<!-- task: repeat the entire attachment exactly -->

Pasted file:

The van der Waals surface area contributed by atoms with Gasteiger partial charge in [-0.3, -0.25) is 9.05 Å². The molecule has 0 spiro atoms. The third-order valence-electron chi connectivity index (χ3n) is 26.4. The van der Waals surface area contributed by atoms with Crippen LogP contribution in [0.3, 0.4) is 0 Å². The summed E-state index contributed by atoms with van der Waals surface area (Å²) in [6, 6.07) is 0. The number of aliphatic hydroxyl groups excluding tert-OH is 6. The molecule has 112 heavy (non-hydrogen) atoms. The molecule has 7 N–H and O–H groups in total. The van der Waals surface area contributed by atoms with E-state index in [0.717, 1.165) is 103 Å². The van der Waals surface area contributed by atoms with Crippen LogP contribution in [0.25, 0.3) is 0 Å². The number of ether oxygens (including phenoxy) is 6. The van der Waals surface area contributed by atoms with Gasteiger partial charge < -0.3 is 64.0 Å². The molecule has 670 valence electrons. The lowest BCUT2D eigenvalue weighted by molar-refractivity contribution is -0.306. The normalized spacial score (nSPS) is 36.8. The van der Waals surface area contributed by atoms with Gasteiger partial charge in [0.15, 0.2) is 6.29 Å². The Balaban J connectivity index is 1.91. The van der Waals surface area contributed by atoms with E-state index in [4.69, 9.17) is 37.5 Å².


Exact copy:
The van der Waals surface area contributed by atoms with Gasteiger partial charge in [-0.3, -0.25) is 9.05 Å². The molecule has 0 spiro atoms. The third-order valence-electron chi connectivity index (χ3n) is 26.4. The van der Waals surface area contributed by atoms with Crippen LogP contribution in [0.3, 0.4) is 0 Å². The summed E-state index contributed by atoms with van der Waals surface area (Å²) in [6, 6.07) is 0. The number of aliphatic hydroxyl groups excluding tert-OH is 6. The molecule has 112 heavy (non-hydrogen) atoms. The molecule has 7 N–H and O–H groups in total. The van der Waals surface area contributed by atoms with E-state index in [0.717, 1.165) is 103 Å². The van der Waals surface area contributed by atoms with Crippen LogP contribution in [0.25, 0.3) is 0 Å². The number of ether oxygens (including phenoxy) is 6. The van der Waals surface area contributed by atoms with Gasteiger partial charge < -0.3 is 64.0 Å². The molecule has 670 valence electrons. The lowest BCUT2D eigenvalue weighted by molar-refractivity contribution is -0.306. The normalized spacial score (nSPS) is 36.8. The van der Waals surface area contributed by atoms with Gasteiger partial charge in [0.15, 0.2) is 6.29 Å². The Balaban J connectivity index is 1.91. The van der Waals surface area contributed by atoms with E-state index in [4.69, 9.17) is 37.5 Å².